Ukraine has always had flexible borders. Until 1918, the city of Lviv (then Limburg) was Austrian. Between the two world wars, western Ukraine was Polish. Crimea was transferred from the Russian Soviet Socialist Republic to the Ukrainian Republic only in 1954, mainly to increase the number of Russian speakers in Ukraine. Not counting Crimea, post-Soviet Ukraine has now lost almost 20% of its pre-war territory and has become almost entirely dependent on foreign arms and financial aid, three-quarters of which is American. Millions of people have been left homeless or have fled the country. As labor reserves and the tax base collapse, inflation has soared and infrastructure has been systematically destroyed. Despite recent gains, it is by no means certain that Ukraine will win the war. Yet Ukraine remains a difficult country to help. Its post-Soviet governments have been deeply corruptedand you can’t give endless money to a man who has a hole in his pocket.

Russia, meanwhile, is largely self-sufficient in food, energy and armaments. The ruble is stronger today than a year ago. Western sanctions have caused more economic havoc in Europe than in Russia. It is perhaps worth recalling that Putin’s parents lived through the siege of Leningrad where 600,000 Russians chose to starve rather than surrender. It seems unlikely that he will capitulate now because he can no longer buy Big Macs.

We indeed live in a rules-based world order, and one of the cardinal rules of international relations is that the great powers expect to control a sphere of influence which they will fight to defend, as we are ready to do so in Taiwan. One of the main functions of diplomacy is to avert or stop the bloodshed of military conflict. Most often, this involves talking to people with opposing views that you don’t like and don’t trust.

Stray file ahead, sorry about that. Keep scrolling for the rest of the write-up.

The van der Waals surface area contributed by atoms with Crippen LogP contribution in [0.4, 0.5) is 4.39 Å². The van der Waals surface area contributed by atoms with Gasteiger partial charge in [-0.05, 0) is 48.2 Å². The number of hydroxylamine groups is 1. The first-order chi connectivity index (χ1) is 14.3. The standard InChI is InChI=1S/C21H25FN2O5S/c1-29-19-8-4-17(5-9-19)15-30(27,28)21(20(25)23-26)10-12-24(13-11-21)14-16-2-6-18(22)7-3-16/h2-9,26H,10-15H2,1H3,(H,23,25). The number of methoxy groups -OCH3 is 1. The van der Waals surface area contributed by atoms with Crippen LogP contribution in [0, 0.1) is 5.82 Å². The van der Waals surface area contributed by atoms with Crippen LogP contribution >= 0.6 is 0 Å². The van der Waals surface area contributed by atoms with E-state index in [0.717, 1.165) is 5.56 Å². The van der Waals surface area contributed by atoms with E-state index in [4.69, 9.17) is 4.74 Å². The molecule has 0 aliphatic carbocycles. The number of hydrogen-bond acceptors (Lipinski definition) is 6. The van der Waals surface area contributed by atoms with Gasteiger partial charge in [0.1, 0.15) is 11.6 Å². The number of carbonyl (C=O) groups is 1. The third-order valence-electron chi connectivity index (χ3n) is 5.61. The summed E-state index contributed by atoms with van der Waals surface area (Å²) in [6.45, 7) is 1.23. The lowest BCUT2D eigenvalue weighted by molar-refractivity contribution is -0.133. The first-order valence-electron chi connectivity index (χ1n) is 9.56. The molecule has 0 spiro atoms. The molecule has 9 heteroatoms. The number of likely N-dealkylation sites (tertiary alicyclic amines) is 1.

What would a negotiated solution look like? It should start with an honest appreciation of what local people want. Support for self-determination has been a central part of American foreign policy ever since President Woodrow Wilson went to Versailles. We remain convinced that the consent of the governed is the most fundamental form of legitimacy. Czechs and Slovaks separated peacefully. Citizens of Quebec were allowed to vote to remain Canadians. The Scots were given the option to leave the UK. The British were even able to vote to stay in the European Union. Don’t the people of Crimea and Donbas deserve so much? If we trusted the UN to monitor Iran’s nuclear activities, we can certainly trust it to organize and monitor a fair election.

The First Crimean War (1853-1856) ended with a negotiated compromise. In all likelihood, the Second Crimean War will end the same way. In 1962, faced with the possibility of nuclear Armageddon during the Cuban Missile Crisis, President Kennedy did everything possible to defuse the situation through independent thought, negotiation and compromise. Today we face a similar situation. There are many issues to negotiate, but a ceasefire and a plebiscite would be a good place to start. It would be complicated, controversial and expensive to administer, but so is continuing to support and fund a war. The suffering of the Ukrainian population is getting worse day by day and winter is coming. It is time for creative thinking and effective diplomacy to end this war before it spirals even further out of control.

David H. Rundell is a former Chief of Mission at the U.S. Embassy in Saudi Arabia and the author of Vision or mirage, Saudi Arabia at a crossroads. Ambassador Michael Gfoeller is a former political adviser to US Central Command. He served for 15 years in Eastern Europe and the former Soviet Union.

The opinions expressed in this article are those of the authors.

Comments are closed.